May 18 2023

How to Measure Your Team’s Email Security Savviness

Phishing remains a high-volume, low-success endeavor, but it only takes one successful hook for attackers to gain entry.

Long the most widespread attack strategy, phishing continues to gain popularity with cybercriminals. These attacks underpin an uptick in business email compromise, which accounted for 33 percent of initial access vectors in 2022, up 20 percentage points from the year before.

For organizations, a bigger pool of potential attackers makes it critical to evaluate your team’s readiness to handle phishing attacks and to provide training that actively decreases risk. Here’s how.

Why Phishing is So Popular

The first step in better email security is understanding why attackers do what they do. Put simply, phishing works. In fact, a recent Mimecast survey reveals that 97 percent of companies say that they have been targeted by email-based attacks. A phishing attack is often the first step in delivering ransomware, so it’s no surprise that two out of three companies say they’ve been harmed by a ransomware attack.

Phishing is also easy to do. Would-be attackers can purchase low-cost phishing tools on the dark web and easily scale them to suit their specific purposes.

The result is an attack vector that’s easy to scale and virtually free to implement, and it only has to work once for hackers to succeed.

DIG DEEPER: Find out how to improve your email security and digital work collaborations.

Phishing Scams Hidden in Plain Sight

While current phishing efforts still bear fruit, hackers keep improving their tactics.

Cybersecurity experts note that three new attack types have been making the rounds as malicious actors attempt to circumvent security: calendar invitation, image-based attacks and special character attacks.

In calendar invite attacks, cybercriminals send meeting invitations to their targets, often containing attachments. The title and sender of the meeting may seem familiar, encouraging users to click through and compromise themselves. Image-based attacks, meanwhile, use emails that contain only images and links but no text. This allows them to circumvent many phishing detection tools and make their way into employee inboxes. Finally, special character attacks may use characters such as zero-width Unicode, which is not visible to recipients and makes it seem as if links or attachments are legitimate.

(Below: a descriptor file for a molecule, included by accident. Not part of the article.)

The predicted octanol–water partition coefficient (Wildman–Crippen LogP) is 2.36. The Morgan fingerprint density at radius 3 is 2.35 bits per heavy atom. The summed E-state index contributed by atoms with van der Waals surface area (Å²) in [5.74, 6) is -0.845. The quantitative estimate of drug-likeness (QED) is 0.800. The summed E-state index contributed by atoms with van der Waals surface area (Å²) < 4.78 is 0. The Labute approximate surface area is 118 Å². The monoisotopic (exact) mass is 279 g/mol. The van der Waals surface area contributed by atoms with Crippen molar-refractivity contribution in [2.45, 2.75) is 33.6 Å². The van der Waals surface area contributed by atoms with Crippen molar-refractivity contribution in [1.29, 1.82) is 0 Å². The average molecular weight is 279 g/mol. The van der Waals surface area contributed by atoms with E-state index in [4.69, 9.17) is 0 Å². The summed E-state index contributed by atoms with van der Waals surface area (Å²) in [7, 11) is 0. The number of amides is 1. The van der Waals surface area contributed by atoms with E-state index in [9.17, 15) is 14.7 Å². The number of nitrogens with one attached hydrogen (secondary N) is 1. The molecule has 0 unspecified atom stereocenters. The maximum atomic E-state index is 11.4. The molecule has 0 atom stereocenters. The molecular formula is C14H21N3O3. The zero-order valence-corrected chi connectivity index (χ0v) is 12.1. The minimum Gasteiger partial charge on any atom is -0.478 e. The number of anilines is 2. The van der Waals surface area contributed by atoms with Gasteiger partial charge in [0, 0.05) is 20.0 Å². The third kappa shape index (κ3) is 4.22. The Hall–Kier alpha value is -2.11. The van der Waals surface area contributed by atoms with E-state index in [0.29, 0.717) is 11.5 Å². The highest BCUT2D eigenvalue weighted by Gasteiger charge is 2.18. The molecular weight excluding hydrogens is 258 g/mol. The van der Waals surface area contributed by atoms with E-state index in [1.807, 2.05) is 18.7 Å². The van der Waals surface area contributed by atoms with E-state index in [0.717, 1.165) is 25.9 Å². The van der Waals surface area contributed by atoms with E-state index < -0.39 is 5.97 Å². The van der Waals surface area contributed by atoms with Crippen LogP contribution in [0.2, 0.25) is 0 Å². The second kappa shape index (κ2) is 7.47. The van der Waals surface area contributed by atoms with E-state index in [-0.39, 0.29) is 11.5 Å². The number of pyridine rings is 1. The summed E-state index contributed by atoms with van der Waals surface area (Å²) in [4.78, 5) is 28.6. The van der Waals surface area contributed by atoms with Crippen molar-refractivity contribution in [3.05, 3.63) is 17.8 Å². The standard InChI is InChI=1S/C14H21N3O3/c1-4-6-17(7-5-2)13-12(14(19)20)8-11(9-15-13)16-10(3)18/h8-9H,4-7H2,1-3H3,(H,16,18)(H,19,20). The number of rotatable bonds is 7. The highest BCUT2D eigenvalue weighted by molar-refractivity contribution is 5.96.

WATCH: Find out what's needed to create effective cybersecurity training for employees.

How to Detect a Phishing Attack 

The best way to defend against phishing attacks is to detect them before they reach inboxes. As noted above, however, this isn’t always possible, so it’s critical to evaluate staff response when phishing emails arrive.

According to the Mimecast survey, 80 percent of companies say that they are at risk due to inadvertent data leaks by careless or negligent employees. This speaks to the critical nature of employee training: If employees know what to look for, they can avoid common phishing hooks.

The benefits of training, however, aren’t guaranteed or permanent. According to one survey, 27 percent of companies reported no improvement in phishing success rates even after they’d implemented training programs. Employee training must be engaging for it to be effective, says Lisa Plaggemier, executive director of the National Cybersecurity Alliance.

“Does it get and hold their attention? Does it make them curious for more?” said Plaggmier, speaking recently at the RSA Conference cybersecurity event. “Have you ever had anyone come to you after taking your security training and ask for more? It very rarely happens.”

Training must also be repeated so employees don’t forget what they’ve learned, and updated so they can be told about cybercriminals’ latest dark innovations. As attacks evolve and new employees come on board, companies should conduct regular security training to ensure staff are up to speed.

Solutions such as Mimecast’s security awareness training kit can help. With continuous, engaging, video-based microlessons, employees can both acquire and keep the security skills they need to keep attackers at bay.

Brought to you by:

Skynesher/Getty Images

Become an Insider

Unlock white papers, personalized recommendations and other premium content for an in-depth look at evolving IT